We're told repeatedly: you can't manage what you can't measure. Or, you can measure anything -- everything
Actually, you can't
Measurements do the changing
There are may project domains where measurements change the thing being measured, so that the results are incorrect, sometimes dramatically so:
- Many chemical reactions or chemistry attributes
- Some biological effects
- Most quantum effects
- Most very-high or ultra-high frequency systems (VHF and UHF, to extend to micro and millimeter wave systems)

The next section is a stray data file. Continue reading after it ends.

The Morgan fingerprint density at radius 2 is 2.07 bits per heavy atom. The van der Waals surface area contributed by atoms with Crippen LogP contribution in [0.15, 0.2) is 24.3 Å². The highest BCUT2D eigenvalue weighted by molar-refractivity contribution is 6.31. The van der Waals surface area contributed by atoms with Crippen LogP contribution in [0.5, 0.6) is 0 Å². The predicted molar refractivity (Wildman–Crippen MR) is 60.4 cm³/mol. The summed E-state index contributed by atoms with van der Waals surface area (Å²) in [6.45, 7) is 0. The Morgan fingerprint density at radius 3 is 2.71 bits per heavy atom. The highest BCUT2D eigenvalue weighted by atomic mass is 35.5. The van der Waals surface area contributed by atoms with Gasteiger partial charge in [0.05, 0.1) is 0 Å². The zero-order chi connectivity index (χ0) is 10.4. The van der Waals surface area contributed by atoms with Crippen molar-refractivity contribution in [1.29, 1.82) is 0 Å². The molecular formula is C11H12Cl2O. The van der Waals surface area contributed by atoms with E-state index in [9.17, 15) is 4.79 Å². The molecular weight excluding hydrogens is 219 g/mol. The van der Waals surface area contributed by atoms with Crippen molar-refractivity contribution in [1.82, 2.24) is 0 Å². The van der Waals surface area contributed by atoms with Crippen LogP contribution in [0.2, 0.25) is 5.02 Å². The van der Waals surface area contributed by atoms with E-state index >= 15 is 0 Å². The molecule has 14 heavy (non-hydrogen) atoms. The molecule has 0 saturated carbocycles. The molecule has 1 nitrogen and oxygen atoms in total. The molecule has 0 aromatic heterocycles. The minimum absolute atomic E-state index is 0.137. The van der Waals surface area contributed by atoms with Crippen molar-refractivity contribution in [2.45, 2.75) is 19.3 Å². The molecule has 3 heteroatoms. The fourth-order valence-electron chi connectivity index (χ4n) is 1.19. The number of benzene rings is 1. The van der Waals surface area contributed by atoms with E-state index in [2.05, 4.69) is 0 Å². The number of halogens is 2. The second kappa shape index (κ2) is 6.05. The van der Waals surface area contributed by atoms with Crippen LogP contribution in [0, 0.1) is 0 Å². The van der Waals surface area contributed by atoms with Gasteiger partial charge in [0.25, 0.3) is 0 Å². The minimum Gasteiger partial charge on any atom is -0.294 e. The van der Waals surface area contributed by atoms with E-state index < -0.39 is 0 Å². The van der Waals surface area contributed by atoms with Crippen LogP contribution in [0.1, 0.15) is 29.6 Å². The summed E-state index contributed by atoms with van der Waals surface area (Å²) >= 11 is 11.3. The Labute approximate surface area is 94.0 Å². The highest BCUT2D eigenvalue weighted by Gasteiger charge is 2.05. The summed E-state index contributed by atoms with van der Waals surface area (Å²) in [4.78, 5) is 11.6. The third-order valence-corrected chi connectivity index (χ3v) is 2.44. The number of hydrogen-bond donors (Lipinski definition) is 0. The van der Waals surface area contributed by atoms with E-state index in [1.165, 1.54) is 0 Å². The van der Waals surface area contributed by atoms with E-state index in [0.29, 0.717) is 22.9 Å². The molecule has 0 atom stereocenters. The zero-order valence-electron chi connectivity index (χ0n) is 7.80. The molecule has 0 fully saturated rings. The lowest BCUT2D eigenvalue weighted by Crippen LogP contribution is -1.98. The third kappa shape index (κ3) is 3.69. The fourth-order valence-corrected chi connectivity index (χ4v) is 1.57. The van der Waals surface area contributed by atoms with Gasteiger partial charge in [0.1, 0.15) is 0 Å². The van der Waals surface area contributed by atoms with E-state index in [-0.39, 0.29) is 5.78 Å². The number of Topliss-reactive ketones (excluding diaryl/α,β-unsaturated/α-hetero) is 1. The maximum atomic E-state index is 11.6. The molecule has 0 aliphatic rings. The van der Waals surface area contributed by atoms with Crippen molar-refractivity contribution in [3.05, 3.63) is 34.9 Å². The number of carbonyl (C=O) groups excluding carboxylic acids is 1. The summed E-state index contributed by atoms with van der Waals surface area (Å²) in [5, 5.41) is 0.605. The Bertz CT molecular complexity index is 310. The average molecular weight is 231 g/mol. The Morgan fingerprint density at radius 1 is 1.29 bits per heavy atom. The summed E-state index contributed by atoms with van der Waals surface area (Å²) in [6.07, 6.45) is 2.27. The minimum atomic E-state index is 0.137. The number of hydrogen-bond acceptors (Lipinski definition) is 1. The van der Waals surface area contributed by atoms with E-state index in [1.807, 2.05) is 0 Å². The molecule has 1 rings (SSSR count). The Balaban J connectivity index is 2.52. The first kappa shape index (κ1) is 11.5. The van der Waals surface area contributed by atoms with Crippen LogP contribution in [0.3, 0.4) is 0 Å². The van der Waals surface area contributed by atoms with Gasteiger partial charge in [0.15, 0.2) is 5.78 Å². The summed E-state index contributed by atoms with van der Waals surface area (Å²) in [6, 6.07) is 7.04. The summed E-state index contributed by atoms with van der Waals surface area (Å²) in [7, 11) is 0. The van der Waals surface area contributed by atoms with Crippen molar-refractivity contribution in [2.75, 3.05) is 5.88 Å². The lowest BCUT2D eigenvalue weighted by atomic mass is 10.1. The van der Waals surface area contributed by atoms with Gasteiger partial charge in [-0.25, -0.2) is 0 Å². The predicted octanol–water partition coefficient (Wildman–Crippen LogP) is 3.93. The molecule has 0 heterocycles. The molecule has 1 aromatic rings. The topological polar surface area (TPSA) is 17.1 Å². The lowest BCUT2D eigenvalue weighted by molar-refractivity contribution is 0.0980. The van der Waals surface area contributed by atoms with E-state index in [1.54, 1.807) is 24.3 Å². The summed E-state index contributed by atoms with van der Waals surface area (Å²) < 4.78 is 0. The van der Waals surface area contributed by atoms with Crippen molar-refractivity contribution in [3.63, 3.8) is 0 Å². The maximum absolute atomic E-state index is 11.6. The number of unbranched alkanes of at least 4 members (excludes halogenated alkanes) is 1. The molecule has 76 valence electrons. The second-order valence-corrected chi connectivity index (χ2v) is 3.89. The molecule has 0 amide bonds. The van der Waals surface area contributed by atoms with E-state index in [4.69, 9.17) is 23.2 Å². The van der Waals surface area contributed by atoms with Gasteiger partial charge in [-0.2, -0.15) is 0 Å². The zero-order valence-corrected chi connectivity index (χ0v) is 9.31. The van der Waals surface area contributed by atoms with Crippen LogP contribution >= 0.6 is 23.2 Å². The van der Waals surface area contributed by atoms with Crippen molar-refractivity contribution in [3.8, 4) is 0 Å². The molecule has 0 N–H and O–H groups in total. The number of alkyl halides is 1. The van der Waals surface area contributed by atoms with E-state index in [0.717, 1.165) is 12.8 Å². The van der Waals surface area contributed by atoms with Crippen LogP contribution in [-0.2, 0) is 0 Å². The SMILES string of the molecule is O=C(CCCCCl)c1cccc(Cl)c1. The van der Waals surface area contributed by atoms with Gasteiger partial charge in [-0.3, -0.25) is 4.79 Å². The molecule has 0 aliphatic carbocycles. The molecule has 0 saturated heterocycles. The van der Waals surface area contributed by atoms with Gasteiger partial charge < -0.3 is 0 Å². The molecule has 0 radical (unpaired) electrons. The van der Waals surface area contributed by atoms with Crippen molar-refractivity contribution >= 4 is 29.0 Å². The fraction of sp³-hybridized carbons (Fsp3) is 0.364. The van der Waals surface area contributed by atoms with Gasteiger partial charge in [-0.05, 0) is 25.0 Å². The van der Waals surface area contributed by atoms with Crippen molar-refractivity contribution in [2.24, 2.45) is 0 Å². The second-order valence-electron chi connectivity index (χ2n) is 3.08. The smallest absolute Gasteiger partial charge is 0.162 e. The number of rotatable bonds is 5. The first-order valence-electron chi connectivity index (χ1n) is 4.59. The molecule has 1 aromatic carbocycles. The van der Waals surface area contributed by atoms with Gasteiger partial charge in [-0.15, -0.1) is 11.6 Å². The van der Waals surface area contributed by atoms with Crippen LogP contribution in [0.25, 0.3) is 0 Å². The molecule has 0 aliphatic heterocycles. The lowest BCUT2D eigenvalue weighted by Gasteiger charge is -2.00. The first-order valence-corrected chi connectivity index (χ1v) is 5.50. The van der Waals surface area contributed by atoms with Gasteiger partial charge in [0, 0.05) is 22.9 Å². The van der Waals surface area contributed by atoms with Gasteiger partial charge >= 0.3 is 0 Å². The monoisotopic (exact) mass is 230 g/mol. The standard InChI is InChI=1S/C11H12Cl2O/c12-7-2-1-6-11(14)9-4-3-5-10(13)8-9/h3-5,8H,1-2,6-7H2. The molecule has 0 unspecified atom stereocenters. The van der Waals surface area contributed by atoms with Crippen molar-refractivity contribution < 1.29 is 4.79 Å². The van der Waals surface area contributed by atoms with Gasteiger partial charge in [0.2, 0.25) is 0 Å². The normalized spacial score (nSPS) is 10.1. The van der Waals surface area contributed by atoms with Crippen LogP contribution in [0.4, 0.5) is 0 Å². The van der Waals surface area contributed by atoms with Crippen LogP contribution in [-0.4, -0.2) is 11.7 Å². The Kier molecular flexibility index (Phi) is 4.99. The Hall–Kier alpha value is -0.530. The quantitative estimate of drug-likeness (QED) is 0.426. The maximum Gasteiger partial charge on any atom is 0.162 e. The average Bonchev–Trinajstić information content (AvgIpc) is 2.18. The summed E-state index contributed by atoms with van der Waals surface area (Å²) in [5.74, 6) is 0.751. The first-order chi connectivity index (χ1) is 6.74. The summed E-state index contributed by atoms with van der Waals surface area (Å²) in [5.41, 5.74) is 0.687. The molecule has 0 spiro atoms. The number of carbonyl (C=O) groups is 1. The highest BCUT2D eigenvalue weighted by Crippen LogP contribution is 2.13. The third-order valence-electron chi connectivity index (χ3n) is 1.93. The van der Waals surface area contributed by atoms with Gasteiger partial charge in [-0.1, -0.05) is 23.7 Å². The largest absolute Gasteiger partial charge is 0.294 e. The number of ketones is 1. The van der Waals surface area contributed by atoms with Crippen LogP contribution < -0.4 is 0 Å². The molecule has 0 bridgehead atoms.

- Some optical effects
Intangibles et al
Not be left out: the affects and effects of intangibles, like leadership, empathy, the art of communication, and others. Not directly measureable, their impact is a matter of inference. Typically: imagine the situation without these influences; imagine the situation with them. The difference is as close to a measurement -- if you can call it that -- that you'll get.
Which all leaves the project where?
- Inference and deduction based on observable outcomes which are downstream or isolated or buffered from the instigating effects
- Statistical predictions that may not be inference or deduction
- Bayes reasoning, which is all about dependent or conditioned outcomes
- Simulations and emulations
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